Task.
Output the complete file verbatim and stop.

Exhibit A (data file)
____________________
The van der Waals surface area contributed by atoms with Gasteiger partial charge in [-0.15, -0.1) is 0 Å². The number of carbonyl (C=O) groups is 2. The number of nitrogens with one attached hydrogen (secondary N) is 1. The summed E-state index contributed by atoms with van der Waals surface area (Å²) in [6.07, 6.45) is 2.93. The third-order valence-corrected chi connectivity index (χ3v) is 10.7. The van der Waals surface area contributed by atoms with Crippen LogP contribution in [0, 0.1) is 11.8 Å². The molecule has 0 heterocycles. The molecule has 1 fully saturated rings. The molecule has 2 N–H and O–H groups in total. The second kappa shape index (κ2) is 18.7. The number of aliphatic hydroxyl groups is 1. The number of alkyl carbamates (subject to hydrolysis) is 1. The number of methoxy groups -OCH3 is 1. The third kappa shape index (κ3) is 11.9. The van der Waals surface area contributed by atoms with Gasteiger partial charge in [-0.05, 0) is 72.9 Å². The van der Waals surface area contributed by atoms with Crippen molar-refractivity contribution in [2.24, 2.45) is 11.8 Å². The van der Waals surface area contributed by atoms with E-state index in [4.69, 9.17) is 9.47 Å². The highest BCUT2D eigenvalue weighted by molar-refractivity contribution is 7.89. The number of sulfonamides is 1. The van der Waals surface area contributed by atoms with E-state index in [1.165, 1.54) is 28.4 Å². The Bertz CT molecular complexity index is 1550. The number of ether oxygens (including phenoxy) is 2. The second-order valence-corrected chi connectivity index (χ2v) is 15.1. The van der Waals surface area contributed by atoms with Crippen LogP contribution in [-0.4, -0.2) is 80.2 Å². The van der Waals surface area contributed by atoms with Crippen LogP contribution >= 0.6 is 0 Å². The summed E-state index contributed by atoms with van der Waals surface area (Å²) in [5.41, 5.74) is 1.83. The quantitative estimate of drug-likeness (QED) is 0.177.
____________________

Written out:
The van der Waals surface area contributed by atoms with Gasteiger partial charge in [-0.15, -0.1) is 0 Å². The number of carbonyl (C=O) groups is 2. The number of nitrogens with one attached hydrogen (secondary N) is 1. The summed E-state index contributed by atoms with van der Waals surface area (Å²) in [6.07, 6.45) is 2.93. The third-order valence-corrected chi connectivity index (χ3v) is 10.7. The van der Waals surface area contributed by atoms with Crippen LogP contribution in [0, 0.1) is 11.8 Å². The molecule has 0 heterocycles. The molecule has 1 fully saturated rings. The molecule has 2 N–H and O–H groups in total. The second kappa shape index (κ2) is 18.7. The number of aliphatic hydroxyl groups is 1. The number of alkyl carbamates (subject to hydrolysis) is 1. The number of methoxy groups -OCH3 is 1. The third kappa shape index (κ3) is 11.9. The van der Waals surface area contributed by atoms with Gasteiger partial charge in [-0.05, 0) is 72.9 Å². The van der Waals surface area contributed by atoms with Crippen molar-refractivity contribution in [2.24, 2.45) is 11.8 Å². The van der Waals surface area contributed by atoms with E-state index in [4.69, 9.17) is 9.47 Å². The highest BCUT2D eigenvalue weighted by molar-refractivity contribution is 7.89. The number of sulfonamides is 1. The van der Waals surface area contributed by atoms with E-state index in [1.165, 1.54) is 28.4 Å². The Bertz CT molecular complexity index is 1550. The number of ether oxygens (including phenoxy) is 2. The second-order valence-corrected chi connectivity index (χ2v) is 15.1. The van der Waals surface area contributed by atoms with Crippen LogP contribution in [-0.4, -0.2) is 80.2 Å². The van der Waals surface area contributed by atoms with Crippen LogP contribution >= 0.6 is 0 Å². The summed E-state index contributed by atoms with van der Waals surface area (Å²) in [5.41, 5.74) is 1.83. The quantitative estimate of drug-likeness (QED) is 0.177.